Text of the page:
So, today I was posting in a Goodreads group about W. Somerset Maugham. I found an article in the New York Times reviewing a biography of Maugham, that apparently includes bits about how he entertained 16 year old male hookers in his many parties, and how he was just generally an icky sort of fellow. I said in the group that this information makes me sorta not want to read his books because the whole time I'll be thinking "if this guy was such a jackass, why do I care what he has to say about the world?" This question ignited a whirlwind of you're-so-judgmental-how-dare-you-not-read-a-classic-die-die.
So I've spent the morning thinking about bookish snobbery. Is it "wrong" to not read a novel because you don't like the author as a person? One poster in the group claimed that not reading an author because of his personal life is prejudice, and that there is no room for such a reader in serious literary conversation. Isn't this tantamount to saying that people who exclude authors from their reading lists because of their morality are somehow un-intellectual? Are morality and intellectual thought mutually exclusive? Is there no room for personal morality in reading choices?
I am of the opinion that people can and should read whatever they bloody well please for whatever reason makes them feel warm and fuzzy. You want to read chick-lit because you like reading for escapism and the classics give you brain-ouchies? Great, go for it! You like reading the classics because you like the sermonizing? Whatever, sure, that's awesome! You want to read Mein Kampf because you're a complete psychopath? Uh..I don't know about that one, but sure, that's fine too.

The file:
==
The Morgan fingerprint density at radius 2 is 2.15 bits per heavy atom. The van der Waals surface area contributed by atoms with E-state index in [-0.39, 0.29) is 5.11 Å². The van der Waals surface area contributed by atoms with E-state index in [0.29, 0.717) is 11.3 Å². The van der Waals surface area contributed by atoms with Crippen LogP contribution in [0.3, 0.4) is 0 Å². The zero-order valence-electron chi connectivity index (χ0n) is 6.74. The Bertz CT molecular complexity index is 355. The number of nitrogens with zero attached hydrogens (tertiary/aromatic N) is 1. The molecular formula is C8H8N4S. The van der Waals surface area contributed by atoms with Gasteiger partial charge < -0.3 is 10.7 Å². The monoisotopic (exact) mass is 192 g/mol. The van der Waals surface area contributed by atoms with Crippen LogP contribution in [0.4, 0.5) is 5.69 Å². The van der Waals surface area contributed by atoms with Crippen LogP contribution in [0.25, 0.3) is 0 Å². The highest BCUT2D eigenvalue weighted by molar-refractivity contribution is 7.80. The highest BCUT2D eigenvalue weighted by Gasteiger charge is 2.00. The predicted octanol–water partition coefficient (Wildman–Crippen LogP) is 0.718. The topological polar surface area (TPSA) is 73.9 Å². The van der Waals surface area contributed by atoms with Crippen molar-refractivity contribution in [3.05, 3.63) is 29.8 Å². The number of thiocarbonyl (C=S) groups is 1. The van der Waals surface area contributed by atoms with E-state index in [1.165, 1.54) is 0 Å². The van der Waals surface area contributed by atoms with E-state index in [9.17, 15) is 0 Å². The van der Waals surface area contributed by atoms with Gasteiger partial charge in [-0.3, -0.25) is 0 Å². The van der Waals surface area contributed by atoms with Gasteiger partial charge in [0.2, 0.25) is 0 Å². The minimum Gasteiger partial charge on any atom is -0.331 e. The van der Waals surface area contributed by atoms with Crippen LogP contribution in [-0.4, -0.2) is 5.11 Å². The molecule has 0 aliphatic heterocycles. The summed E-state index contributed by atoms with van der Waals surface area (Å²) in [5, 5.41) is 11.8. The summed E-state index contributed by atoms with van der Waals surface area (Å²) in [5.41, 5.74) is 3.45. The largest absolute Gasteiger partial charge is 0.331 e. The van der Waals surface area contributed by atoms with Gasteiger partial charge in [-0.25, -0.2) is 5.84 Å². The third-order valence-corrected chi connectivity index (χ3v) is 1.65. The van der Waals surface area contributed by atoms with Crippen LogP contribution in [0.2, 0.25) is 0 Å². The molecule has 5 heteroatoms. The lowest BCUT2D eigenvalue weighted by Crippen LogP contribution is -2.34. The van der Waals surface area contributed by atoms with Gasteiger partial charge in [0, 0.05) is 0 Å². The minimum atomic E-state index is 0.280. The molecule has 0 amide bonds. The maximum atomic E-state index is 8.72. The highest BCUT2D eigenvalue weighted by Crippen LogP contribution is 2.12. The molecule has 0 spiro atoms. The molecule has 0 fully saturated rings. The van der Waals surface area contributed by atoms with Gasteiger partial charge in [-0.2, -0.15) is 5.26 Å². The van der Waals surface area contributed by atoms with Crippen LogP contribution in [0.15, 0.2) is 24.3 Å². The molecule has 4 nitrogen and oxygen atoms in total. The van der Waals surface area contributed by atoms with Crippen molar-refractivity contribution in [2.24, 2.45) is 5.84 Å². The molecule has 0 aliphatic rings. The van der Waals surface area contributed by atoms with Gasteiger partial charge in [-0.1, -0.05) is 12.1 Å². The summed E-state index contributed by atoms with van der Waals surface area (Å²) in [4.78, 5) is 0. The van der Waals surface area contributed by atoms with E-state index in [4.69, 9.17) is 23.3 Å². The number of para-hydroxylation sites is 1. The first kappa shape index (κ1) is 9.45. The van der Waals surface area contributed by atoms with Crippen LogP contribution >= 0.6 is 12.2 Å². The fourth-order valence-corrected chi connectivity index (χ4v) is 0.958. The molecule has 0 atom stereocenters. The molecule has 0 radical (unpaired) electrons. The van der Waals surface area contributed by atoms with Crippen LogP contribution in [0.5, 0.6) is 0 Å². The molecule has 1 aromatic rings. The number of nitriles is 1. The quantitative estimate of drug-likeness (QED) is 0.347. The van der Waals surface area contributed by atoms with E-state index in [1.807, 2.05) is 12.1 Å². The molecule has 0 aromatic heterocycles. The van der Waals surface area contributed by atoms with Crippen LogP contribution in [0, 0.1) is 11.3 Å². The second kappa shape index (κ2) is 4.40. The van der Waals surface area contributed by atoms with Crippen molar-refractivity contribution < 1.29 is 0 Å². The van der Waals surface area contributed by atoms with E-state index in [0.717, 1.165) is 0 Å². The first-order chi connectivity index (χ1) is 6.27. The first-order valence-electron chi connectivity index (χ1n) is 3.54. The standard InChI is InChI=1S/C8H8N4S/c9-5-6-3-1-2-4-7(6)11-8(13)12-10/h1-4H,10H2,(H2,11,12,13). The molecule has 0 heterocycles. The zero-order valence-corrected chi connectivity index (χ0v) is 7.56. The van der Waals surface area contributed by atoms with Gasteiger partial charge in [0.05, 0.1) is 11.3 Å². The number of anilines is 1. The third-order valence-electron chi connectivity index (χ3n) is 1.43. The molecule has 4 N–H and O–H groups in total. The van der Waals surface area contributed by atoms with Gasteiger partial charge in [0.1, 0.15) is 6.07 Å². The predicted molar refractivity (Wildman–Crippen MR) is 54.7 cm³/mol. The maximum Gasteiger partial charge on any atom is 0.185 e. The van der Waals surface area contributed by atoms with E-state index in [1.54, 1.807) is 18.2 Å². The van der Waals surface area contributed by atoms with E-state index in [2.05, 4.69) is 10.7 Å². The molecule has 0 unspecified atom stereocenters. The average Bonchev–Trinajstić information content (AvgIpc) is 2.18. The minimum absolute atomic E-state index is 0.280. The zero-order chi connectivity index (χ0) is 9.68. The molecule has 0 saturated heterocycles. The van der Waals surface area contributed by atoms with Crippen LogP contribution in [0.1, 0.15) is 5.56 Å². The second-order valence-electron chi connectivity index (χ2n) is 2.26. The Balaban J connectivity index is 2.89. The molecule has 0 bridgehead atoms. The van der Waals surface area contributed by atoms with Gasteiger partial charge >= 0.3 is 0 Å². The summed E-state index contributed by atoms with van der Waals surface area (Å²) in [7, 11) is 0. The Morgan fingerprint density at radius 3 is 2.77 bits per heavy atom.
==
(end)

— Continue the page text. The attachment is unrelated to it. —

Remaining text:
You know what else? I'll even let you participate in "literary conversation." Because what is a literary conversation if we are not allowed to bring our thoughts and beliefs to it? If we all read what we were "supposed to" instead of making our own choices, wouldn't that make for a bloody boring "literary conversation?" The opinion of every reader is relevant. There is no real "books you must read before you die" list that the intellectual pompous asses have handed down to the poor, moral masses with their inability to think through their own belief systems. And if I decide to not read an author because his personal choices make his worldview unattractive to me, why is that bad? Are authors AUTOMATICALLY authorities that should have the right to speak in to your life simply because some professors somewhere like him? What kind of thought-control is that?
Bookish snobbery is the worst kind of snobbery because it masquerades as freeing, non-judgmental intellectual conversation. Death to it, I say.
Ok, now scroll back up to the second paragraph and tell me what you think about those questions.